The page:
I woke up to find that a paddle crushed my 6-weight Winston while traveling down river last night. It seemed as though today wasn’t going to be a shining one but fortunately it was all uphill from there. Ben and I left with our guide Augustin early, skipping breakfast in hopes to catch a payara on the fly.
There’s only been one payara taken on the fly here in Kendjam and that came by Ben earlier in the week. That’s enough to tell us they’re here and that it can be done. We went to a section of the Iriri River where our Kayapo boatmen have seen the toothy fish on occasion. The current was slow and deep, the opposite of where I’ve caught them before.
What little knowledge we have of these fierce looking fish allowed us to piece together a game plan to catch a few. First and foremost, start early. From there I kept the plan simple: grab my 9-weight Winston Boron III Plus Jungle rod, go deep with my Sonar 300 grain sinking line, a straight 25lb Flouro leader, 12” of 30lb wire and tie on a big heavy black and red fly I used for golden dorado in Bolivia.
Ben and I launched long casts and let our flies sink. My stripping method was three long fast strips followed by a dead stop for two seconds. Then I repeated this all the way to the boat. I’m not sure how Ben was striping but within our first few casts we each picked off a hefty peacock.
No doubt big predator fish are attracted to stress signals from other fish. Ben was unhooking one of his peacocks when I saw a silver flash down deep in the morning sun. I couldn’t identify the fish but I made sure to get my fly in the area as soon as possible. It was on the pause of my retrieve that I went tight and a payara missiled into the air. Fish on!
Payara are an amazing game fish that love to jump. They twist and shake their heads violently in the air. You can hear your fly rattle against their teeth. My payara didn’t disappoint. Luckily, he stayed on and within four minutes I had him to the boat. He was an awesome specimen topping off the Boga at 12lbs.
The payara is a fish you don’t like to release too soon. It’s not that they don’t need to be put back but it’s the fact that you can’t stop staring at their remarkable appearance. Piranhas were my fish of dreams as a kid but that’s only because I didn’t know about the payara. The streamline shape of this fish, the color bands in his tail, the eye that sizes you up and teeth like that of a tiger leave you in absolute awe.
One payara would be all for Ben and I. Once the sun got high around 9 AM it seemed our chances were over. We were starving from skipping breakfast so we worked our way to camp for a short break. The overhead sun lit a sand flat so well we could see across it for a mile. Just for kicks we walked it hoping to spot a surubi catfish to cast a fly to. That didn’t happen but we picked off a few more peacocks and I dueled with a massive bicuda that jumped ten times for me!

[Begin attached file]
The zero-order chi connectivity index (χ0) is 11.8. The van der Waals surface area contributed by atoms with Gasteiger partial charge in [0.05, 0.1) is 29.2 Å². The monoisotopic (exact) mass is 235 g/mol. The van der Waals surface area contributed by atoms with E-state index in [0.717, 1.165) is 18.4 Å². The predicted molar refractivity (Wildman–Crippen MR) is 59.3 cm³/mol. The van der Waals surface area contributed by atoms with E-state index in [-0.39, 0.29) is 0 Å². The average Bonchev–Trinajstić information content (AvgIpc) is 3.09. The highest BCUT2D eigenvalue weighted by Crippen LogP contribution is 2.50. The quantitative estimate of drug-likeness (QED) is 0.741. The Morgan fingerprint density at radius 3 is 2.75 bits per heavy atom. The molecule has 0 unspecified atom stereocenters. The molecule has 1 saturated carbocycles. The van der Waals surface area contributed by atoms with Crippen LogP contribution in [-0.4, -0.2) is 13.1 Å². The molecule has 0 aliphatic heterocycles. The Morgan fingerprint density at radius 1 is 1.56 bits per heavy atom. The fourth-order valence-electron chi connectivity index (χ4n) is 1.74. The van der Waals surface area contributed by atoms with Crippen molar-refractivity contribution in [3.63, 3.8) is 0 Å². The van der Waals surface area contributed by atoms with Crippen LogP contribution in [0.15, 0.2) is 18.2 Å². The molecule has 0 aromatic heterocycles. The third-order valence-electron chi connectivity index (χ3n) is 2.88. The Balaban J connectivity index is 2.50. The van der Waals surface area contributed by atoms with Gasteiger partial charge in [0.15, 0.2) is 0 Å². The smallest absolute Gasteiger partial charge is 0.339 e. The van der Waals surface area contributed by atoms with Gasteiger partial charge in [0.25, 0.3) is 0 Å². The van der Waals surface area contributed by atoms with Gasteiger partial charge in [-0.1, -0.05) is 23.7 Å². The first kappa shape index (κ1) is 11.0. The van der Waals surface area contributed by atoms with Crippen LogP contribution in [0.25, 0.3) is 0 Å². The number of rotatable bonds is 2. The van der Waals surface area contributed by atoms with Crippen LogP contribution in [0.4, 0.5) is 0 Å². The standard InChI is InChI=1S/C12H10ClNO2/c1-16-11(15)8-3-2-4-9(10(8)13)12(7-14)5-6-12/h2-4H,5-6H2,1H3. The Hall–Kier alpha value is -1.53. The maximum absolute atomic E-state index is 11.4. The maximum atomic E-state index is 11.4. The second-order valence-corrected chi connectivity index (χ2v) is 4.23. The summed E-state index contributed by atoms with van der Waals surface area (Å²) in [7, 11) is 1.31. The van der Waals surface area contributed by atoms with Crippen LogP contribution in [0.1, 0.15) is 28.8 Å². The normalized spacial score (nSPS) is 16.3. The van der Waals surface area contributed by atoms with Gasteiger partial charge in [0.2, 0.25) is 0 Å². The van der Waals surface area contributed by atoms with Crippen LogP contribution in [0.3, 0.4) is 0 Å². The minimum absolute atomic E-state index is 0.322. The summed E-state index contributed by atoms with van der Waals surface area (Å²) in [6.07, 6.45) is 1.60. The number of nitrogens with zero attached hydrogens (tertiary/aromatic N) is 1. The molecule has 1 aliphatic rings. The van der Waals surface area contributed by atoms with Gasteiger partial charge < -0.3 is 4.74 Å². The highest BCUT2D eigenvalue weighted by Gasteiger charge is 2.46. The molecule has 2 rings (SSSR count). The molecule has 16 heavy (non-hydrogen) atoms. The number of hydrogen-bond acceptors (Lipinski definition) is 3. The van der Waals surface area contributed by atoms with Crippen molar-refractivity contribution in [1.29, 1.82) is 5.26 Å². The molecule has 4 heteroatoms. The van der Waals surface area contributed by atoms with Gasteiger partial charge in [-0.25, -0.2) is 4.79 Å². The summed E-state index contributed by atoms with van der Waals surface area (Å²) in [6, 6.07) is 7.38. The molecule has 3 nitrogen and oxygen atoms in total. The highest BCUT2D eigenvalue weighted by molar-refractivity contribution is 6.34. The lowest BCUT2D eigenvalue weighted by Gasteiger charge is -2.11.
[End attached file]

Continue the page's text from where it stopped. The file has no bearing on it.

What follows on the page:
After a snack at camp we headed for a pacu rapid. After the beating I took yesterday from the round hard to hook fish I needed redemption. I promise you however, it wasn’t that easy. I missed three more takes in a row altogether. Then I hooked another two that I lost on the jump before finally landing a good pacu borracha.
Although not the largest, this particular pacu was my hardest fighter. Its strange that he was though because he came from above the rapids and was actually sitting in a calm back eddy near a rock. That just goes to show there’s much to learn about this brilliant fishery.
It pays to know to quit while you’re ahead. I could have easily continued to pursue pacu but with my luck with them the last 24 hours I opted to play around. First thing I did was land a nice 4lb peacock bass on my 5-weight Winston and a Chernobyl ant. As if that wasn’t enough. Next I added another Chernobyl and attempted two at a time. All I had to do was hook one then let him tow the second fly through the water. My plan worked but it was about an 8lb peacock that took my dropper and he broke my 25lb Flouro like it was floss.
I went the opposite way after the double peacock fiasco. I kept on one Chernobyl Ant and dropped a nymph below it on 4X. I see colorful looking small fish all the time and wondered if I could come up with one. Dang if I didn’t catch one of the neatest looking fish of all. This is a species of piau and may take some time to learn exactly which piau it is.
We have only one more day of fishing before back to Idaho. Ben has the payara bug so we aim to be on them again early tomorrow. I know there’s plenty bigger than what I landed today. We’ll cross our fingers.
A special thanks to my friends Rodrigo and Marcelo of Untamed Angling for making this incredible journey possible. If you too would like to experience a similar trip to Kendjam feel free to contact me.